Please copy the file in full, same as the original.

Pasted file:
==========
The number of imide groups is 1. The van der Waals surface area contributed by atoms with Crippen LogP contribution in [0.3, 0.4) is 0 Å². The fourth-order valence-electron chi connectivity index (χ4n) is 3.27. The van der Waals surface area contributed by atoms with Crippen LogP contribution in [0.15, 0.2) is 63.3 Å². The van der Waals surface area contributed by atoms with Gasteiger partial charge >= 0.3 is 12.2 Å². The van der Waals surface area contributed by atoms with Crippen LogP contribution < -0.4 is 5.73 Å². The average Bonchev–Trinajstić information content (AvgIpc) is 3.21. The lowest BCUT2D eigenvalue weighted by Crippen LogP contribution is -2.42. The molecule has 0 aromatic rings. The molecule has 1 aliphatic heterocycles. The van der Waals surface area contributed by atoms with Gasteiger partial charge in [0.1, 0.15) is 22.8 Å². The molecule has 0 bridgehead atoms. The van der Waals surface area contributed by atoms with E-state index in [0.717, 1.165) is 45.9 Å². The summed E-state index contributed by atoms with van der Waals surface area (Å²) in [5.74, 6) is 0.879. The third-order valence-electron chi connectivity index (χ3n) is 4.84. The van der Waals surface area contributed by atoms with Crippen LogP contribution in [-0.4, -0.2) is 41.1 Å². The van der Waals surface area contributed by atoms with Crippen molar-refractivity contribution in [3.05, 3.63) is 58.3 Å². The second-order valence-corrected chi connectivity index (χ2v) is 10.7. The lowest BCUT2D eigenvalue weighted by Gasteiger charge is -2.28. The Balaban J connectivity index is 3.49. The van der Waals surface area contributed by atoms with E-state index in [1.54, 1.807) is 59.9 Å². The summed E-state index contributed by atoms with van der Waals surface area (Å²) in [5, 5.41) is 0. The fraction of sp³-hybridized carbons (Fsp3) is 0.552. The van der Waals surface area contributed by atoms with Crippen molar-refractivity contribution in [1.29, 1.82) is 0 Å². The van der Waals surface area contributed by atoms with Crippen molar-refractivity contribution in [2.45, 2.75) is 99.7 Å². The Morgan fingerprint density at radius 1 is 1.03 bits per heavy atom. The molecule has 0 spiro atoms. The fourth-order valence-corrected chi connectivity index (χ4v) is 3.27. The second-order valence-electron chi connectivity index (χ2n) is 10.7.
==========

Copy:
The number of imide groups is 1. The van der Waals surface area contributed by atoms with Crippen LogP contribution in [0.3, 0.4) is 0 Å². The fourth-order valence-electron chi connectivity index (χ4n) is 3.27. The van der Waals surface area contributed by atoms with Crippen LogP contribution in [0.15, 0.2) is 63.3 Å². The van der Waals surface area contributed by atoms with Gasteiger partial charge >= 0.3 is 12.2 Å². The van der Waals surface area contributed by atoms with Crippen LogP contribution < -0.4 is 5.73 Å². The average Bonchev–Trinajstić information content (AvgIpc) is 3.21. The lowest BCUT2D eigenvalue weighted by Crippen LogP contribution is -2.42. The molecule has 0 aromatic rings. The molecule has 1 aliphatic heterocycles. The van der Waals surface area contributed by atoms with Gasteiger partial charge in [0.1, 0.15) is 22.8 Å². The molecule has 0 bridgehead atoms. The van der Waals surface area contributed by atoms with E-state index in [0.717, 1.165) is 45.9 Å². The summed E-state index contributed by atoms with van der Waals surface area (Å²) in [5.74, 6) is 0.879. The third-order valence-electron chi connectivity index (χ3n) is 4.84. The van der Waals surface area contributed by atoms with Crippen LogP contribution in [-0.4, -0.2) is 41.1 Å². The van der Waals surface area contributed by atoms with Crippen molar-refractivity contribution in [3.05, 3.63) is 58.3 Å². The second-order valence-corrected chi connectivity index (χ2v) is 10.7. The lowest BCUT2D eigenvalue weighted by Gasteiger charge is -2.28. The Balaban J connectivity index is 3.49. The van der Waals surface area contributed by atoms with E-state index in [1.54, 1.807) is 59.9 Å². The summed E-state index contributed by atoms with van der Waals surface area (Å²) in [5, 5.41) is 0. The fraction of sp³-hybridized carbons (Fsp3) is 0.552. The van der Waals surface area contributed by atoms with Crippen molar-refractivity contribution in [1.29, 1.82) is 0 Å². The van der Waals surface area contributed by atoms with Crippen molar-refractivity contribution in [2.45, 2.75) is 99.7 Å². The Morgan fingerprint density at radius 1 is 1.03 bits per heavy atom. The molecule has 0 spiro atoms. The fourth-order valence-corrected chi connectivity index (χ4v) is 3.27. The second-order valence-electron chi connectivity index (χ2n) is 10.7.